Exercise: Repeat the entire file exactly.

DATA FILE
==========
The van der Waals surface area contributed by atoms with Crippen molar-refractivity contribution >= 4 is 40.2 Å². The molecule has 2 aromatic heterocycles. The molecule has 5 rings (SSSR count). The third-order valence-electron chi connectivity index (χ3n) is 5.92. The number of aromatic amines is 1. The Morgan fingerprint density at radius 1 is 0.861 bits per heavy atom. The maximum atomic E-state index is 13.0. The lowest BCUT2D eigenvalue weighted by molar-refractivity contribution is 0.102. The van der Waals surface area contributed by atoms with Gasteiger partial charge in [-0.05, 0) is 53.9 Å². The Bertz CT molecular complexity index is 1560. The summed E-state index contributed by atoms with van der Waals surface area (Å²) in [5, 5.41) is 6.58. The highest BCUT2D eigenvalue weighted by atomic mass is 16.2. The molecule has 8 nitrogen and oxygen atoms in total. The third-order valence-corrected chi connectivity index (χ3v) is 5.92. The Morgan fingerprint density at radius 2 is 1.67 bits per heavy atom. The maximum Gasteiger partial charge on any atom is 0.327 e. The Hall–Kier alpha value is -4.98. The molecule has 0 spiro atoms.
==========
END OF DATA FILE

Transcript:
The van der Waals surface area contributed by atoms with Crippen molar-refractivity contribution >= 4 is 40.2 Å². The molecule has 2 aromatic heterocycles. The molecule has 5 rings (SSSR count). The third-order valence-electron chi connectivity index (χ3n) is 5.92. The number of aromatic amines is 1. The Morgan fingerprint density at radius 1 is 0.861 bits per heavy atom. The maximum atomic E-state index is 13.0. The lowest BCUT2D eigenvalue weighted by molar-refractivity contribution is 0.102. The van der Waals surface area contributed by atoms with Gasteiger partial charge in [-0.05, 0) is 53.9 Å². The Bertz CT molecular complexity index is 1560. The summed E-state index contributed by atoms with van der Waals surface area (Å²) in [5, 5.41) is 6.58. The highest BCUT2D eigenvalue weighted by atomic mass is 16.2. The molecule has 8 nitrogen and oxygen atoms in total. The third-order valence-corrected chi connectivity index (χ3v) is 5.92. The Morgan fingerprint density at radius 2 is 1.67 bits per heavy atom. The maximum Gasteiger partial charge on any atom is 0.327 e. The Hall–Kier alpha value is -4.98. The molecule has 0 spiro atoms.